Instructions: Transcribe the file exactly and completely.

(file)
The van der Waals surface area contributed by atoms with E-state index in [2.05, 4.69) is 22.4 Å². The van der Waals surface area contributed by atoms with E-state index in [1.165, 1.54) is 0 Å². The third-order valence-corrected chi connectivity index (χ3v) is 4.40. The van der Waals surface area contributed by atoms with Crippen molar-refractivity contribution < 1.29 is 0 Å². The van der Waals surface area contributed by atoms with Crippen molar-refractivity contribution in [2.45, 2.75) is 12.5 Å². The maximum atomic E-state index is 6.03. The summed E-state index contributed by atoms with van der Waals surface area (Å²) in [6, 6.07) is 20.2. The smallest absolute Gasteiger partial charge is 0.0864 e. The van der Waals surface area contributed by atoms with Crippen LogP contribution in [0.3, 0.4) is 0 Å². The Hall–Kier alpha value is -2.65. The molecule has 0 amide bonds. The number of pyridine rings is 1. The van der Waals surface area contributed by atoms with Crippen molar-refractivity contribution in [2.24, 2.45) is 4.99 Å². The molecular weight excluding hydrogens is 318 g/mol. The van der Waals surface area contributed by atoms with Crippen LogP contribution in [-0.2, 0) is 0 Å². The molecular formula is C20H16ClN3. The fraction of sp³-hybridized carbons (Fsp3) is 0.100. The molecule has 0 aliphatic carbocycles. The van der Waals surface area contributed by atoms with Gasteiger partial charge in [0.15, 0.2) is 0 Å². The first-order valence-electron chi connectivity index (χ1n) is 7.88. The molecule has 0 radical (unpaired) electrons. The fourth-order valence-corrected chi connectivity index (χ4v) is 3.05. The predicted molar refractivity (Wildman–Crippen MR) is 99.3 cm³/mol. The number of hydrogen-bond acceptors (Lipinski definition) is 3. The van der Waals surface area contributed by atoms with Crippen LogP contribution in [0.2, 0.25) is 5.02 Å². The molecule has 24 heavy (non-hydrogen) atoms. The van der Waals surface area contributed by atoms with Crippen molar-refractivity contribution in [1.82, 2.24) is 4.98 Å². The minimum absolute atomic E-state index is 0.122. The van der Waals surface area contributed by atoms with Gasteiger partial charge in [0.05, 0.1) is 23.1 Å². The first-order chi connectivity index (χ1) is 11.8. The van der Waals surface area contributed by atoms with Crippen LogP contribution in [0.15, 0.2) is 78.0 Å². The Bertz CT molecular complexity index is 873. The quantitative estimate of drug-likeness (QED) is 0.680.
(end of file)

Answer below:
The van der Waals surface area contributed by atoms with E-state index in [2.05, 4.69) is 22.4 Å². The van der Waals surface area contributed by atoms with E-state index in [1.165, 1.54) is 0 Å². The third-order valence-corrected chi connectivity index (χ3v) is 4.40. The van der Waals surface area contributed by atoms with Crippen molar-refractivity contribution < 1.29 is 0 Å². The van der Waals surface area contributed by atoms with Crippen molar-refractivity contribution in [2.45, 2.75) is 12.5 Å². The maximum atomic E-state index is 6.03. The summed E-state index contributed by atoms with van der Waals surface area (Å²) in [6, 6.07) is 20.2. The smallest absolute Gasteiger partial charge is 0.0864 e. The van der Waals surface area contributed by atoms with Crippen LogP contribution in [0.3, 0.4) is 0 Å². The Hall–Kier alpha value is -2.65. The molecule has 0 amide bonds. The number of pyridine rings is 1. The van der Waals surface area contributed by atoms with Crippen molar-refractivity contribution in [2.24, 2.45) is 4.99 Å². The molecular weight excluding hydrogens is 318 g/mol. The van der Waals surface area contributed by atoms with Crippen LogP contribution in [-0.2, 0) is 0 Å². The molecular formula is C20H16ClN3. The fraction of sp³-hybridized carbons (Fsp3) is 0.100. The molecule has 0 aliphatic carbocycles. The van der Waals surface area contributed by atoms with Gasteiger partial charge in [0.15, 0.2) is 0 Å². The first-order valence-electron chi connectivity index (χ1n) is 7.88. The molecule has 0 radical (unpaired) electrons. The fourth-order valence-corrected chi connectivity index (χ4v) is 3.05. The predicted molar refractivity (Wildman–Crippen MR) is 99.3 cm³/mol. The number of hydrogen-bond acceptors (Lipinski definition) is 3. The van der Waals surface area contributed by atoms with Crippen LogP contribution in [0.2, 0.25) is 5.02 Å². The molecule has 24 heavy (non-hydrogen) atoms. The van der Waals surface area contributed by atoms with Crippen molar-refractivity contribution in [1.82, 2.24) is 4.98 Å². The minimum absolute atomic E-state index is 0.122. The van der Waals surface area contributed by atoms with Gasteiger partial charge in [0.05, 0.1) is 23.1 Å². The first-order chi connectivity index (χ1) is 11.8. The van der Waals surface area contributed by atoms with Crippen LogP contribution in [0.15, 0.2) is 78.0 Å². The Bertz CT molecular complexity index is 873. The quantitative estimate of drug-likeness (QED) is 0.680.